Liam straightened, the mirth slipping from his expression. “You’re right. It wasn’t. If there was a way to get you guys a message without risking someone else finding out…I should have tried harder. It was just so nuts at the end, especially with what happened to Ruby’s dad. We had to get out before things got worse, no matter the consequences.”

Those consequences being that they were now fugitives in the eyes of the government. Ruby had been more carefully monitored with curfews and check-ins than any other Psi, and when she and Liam had disappeared, she’d broken her word to the interim president and United Nations that she’d follow those strict arrangements. We weren’t allowed to live outside the system the government had methodically set up for us anymore. At least not legally.

“It’s not—” Chubs began to say, then cut himself off. His hands were still tucked into his jacket’s pockets, but the fabric was thin enough for me to see that his hands had curled into fists.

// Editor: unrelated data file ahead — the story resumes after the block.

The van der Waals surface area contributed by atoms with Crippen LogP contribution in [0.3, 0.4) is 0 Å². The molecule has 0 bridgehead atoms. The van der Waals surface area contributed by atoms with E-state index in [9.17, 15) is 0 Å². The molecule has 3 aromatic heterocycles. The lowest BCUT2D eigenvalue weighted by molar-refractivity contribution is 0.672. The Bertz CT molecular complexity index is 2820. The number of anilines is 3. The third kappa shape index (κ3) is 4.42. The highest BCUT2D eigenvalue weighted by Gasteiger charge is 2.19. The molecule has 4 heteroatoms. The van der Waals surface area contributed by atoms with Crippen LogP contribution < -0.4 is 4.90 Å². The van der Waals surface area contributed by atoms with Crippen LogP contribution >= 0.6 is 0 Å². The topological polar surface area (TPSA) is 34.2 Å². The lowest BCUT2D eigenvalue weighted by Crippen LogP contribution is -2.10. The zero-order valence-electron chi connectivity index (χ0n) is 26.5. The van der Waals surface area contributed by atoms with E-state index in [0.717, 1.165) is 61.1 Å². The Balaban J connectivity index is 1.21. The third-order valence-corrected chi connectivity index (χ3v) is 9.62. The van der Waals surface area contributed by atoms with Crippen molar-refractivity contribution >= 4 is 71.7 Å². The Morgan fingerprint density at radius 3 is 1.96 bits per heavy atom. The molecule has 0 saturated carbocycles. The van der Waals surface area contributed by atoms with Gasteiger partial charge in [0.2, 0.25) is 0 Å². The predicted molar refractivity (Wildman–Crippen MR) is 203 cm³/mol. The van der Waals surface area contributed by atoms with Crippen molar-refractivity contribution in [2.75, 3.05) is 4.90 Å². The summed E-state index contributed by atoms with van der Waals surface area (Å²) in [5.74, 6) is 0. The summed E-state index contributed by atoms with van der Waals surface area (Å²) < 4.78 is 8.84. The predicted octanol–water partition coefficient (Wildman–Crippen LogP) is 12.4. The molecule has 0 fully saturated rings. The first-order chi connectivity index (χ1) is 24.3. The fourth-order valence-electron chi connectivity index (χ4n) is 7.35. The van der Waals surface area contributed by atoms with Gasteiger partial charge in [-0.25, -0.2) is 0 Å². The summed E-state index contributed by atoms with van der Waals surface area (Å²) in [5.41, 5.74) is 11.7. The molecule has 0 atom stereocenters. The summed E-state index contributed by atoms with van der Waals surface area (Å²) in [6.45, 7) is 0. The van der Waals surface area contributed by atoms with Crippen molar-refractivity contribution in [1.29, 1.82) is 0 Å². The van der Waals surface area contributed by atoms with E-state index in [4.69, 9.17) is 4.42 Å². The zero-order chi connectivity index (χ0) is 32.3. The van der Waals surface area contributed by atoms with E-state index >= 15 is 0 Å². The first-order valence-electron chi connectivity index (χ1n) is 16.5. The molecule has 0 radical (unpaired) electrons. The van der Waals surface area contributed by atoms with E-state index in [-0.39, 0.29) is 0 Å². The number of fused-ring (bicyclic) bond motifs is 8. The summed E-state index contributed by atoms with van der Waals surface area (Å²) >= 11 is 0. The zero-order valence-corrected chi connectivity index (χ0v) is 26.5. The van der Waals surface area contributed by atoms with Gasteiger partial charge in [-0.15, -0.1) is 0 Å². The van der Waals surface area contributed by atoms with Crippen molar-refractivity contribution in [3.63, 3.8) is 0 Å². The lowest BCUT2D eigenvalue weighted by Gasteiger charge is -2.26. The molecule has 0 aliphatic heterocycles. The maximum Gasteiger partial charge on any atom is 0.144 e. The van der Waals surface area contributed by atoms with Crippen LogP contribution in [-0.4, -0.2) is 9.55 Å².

Liam opened his arms wide. “I’m up for round two, buddy. Don’t fight the twirl.”

“Could we possibly get out of the rain first?” he said, taking off his glasses and wiping them clean on his undershirt.

The rain dripped off the brim of Liam’s beat-up hat as he stared at Chubs. His arms fell back to his sides, and he glanced toward me again. I gave him a pained smile.

This wasn’t acceptable. I knew there might be a little weirdness, and Liam pretending like nothing had happened wasn’t exactly helping, but there was no reason for it to be this awkward.

I walked over to Chubs and planted my hands on his back, pushing him forward until, finally, he relaxed enough to fold Liam into a quick, hard hug.

“Sorry,” he mumbled. “I’m just tired. We had an early start.”

“I do recall how much you love your early rises. I also seem to recall having to carry you out of one motel room bridal-style to get you into Betty before sunrise.”

Chubs took his glasses off to clean them again, even though they weren’t wet at all.

The tense silence was back, winding through us.

“Is Vi still in the car?” Liam asked, glancing behind us.

“She had to work,” Chubs said.

Liam’s expression fell. “Oh. Maybe next time, then.”

“Maybe,” Chubs said. He nodded toward the rowboat. “Are we all going to fit in that? I’m guessing we have to go back across the lake to get to your hideout.”